What is the Forced Rider Problem?

What is the Forced Rider Problem?

A forced rider is when someone is forced to pay for a good/service that they do not benefit from. The forced rider problem is that the good/service is thus overprovided. Assuming that other people don’t simultaneously free ride, the good/service provider will have too much money. That is a problem for if one good/service provider has too much money then mathematically other good/service providers must have too little money. Those other good/service provider thus has a smaller ability to provide their good/service.


A city government passes a law stating that all inhabitants must pay hundred dollars in additional tax to subsidize a store that sells widgets. Everyone has to pay the tax, the people who care about widgets (they get a benefit) and the people who don’t care about widgets (they don’t get a benefit). The latter are forced riders. The store will thus be over funded based upon the amount of value they provide. That means other stores are underfunded. If the money goes to the widget store, that means the money didn’t go to the electronics store, or the bookstore, etc. With that one hundred dollars, a forced rider could bought something that they wanted more and thus valued more. That city tax lowered the value provided to its citizens. The widget store has more money so they can buy inventory that people don’t want to buy. The book store doesn’t have enough money to buy the books people do want to buy. In the aggregate, people are worse off.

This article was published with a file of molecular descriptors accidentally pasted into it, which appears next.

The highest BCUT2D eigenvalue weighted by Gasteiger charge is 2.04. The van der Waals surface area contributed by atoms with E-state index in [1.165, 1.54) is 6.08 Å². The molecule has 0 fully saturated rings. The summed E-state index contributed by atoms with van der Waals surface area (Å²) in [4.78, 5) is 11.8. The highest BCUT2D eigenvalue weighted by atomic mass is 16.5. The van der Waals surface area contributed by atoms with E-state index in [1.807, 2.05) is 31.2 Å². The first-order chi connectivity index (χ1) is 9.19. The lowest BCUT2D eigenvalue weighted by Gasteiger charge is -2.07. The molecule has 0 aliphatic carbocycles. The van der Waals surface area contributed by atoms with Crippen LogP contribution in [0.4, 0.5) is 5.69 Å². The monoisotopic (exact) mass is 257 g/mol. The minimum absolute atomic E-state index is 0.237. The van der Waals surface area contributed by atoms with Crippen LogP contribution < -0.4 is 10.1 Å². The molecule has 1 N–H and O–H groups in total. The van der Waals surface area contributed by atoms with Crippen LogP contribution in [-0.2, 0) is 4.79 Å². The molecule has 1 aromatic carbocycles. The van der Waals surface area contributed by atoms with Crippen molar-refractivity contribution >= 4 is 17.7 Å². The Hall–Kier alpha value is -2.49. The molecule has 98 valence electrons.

Fee Structure

Rate Assets Under Management
1.44% Below $125,000
1.00% Between $125,000 and $750,000
.85% Between $750,000 and $1,250,000
.80% Between $1,250,000 and $1,750,000
.75% Between $1,750,000 and $2,500,000
.70% Between $2,500,000 and $3,250,000
.65% Between $3,250,000 and $4,250,000
.60% Above $4,250,000

A single rate is applied to the entire account. So a person with a $750,000.01 account pays less than a person with a $750,000 account. I will waive personal tax return fees for accounts over $1 million. For accounts that are above $5,250,000, we’ll need to discuss a custom rate.

As I’m writing these to help my readers, I would be very appreciative of any input in regards to what I should write next. If you want me to write about a particular topic, please contact me. Please contact me if you would like to submit a post to my blog.

If anything that I mentioned above interests you, please consider downloading my free e-book. The book contains my thoughts on investment management and some information that I think everyone should know. You can also download it below.

E-Book Download

Questions for the comments

Did my explanation make sense? Do you agree or disagree with what I said?

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